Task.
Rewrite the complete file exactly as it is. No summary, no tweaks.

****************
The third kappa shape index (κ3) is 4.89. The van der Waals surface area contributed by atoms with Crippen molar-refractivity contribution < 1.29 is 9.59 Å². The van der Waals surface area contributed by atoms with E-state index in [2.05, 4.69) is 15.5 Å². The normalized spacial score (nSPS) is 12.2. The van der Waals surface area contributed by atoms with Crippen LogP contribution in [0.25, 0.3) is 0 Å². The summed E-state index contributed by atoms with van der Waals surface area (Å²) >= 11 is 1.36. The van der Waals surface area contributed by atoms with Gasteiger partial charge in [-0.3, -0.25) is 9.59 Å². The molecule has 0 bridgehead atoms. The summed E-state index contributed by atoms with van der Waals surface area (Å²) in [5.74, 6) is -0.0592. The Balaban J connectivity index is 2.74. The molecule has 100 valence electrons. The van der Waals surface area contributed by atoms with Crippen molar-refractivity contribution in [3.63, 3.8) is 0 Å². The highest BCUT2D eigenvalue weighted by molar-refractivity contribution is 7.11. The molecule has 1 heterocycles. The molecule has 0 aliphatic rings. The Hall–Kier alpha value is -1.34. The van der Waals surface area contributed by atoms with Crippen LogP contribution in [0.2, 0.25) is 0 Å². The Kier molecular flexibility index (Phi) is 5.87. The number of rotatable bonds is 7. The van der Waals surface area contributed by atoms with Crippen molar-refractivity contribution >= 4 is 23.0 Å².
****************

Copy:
The third kappa shape index (κ3) is 4.89. The van der Waals surface area contributed by atoms with Crippen molar-refractivity contribution < 1.29 is 9.59 Å². The van der Waals surface area contributed by atoms with E-state index in [2.05, 4.69) is 15.5 Å². The normalized spacial score (nSPS) is 12.2. The van der Waals surface area contributed by atoms with Crippen LogP contribution in [0.25, 0.3) is 0 Å². The summed E-state index contributed by atoms with van der Waals surface area (Å²) >= 11 is 1.36. The van der Waals surface area contributed by atoms with Gasteiger partial charge in [-0.3, -0.25) is 9.59 Å². The molecule has 0 bridgehead atoms. The summed E-state index contributed by atoms with van der Waals surface area (Å²) in [5.74, 6) is -0.0592. The Balaban J connectivity index is 2.74. The molecule has 100 valence electrons. The van der Waals surface area contributed by atoms with Crippen molar-refractivity contribution in [3.63, 3.8) is 0 Å². The highest BCUT2D eigenvalue weighted by molar-refractivity contribution is 7.11. The molecule has 1 heterocycles. The molecule has 0 aliphatic rings. The Hall–Kier alpha value is -1.34. The van der Waals surface area contributed by atoms with Crippen LogP contribution in [0.2, 0.25) is 0 Å². The Kier molecular flexibility index (Phi) is 5.87. The number of rotatable bonds is 7. The van der Waals surface area contributed by atoms with Crippen molar-refractivity contribution >= 4 is 23.0 Å².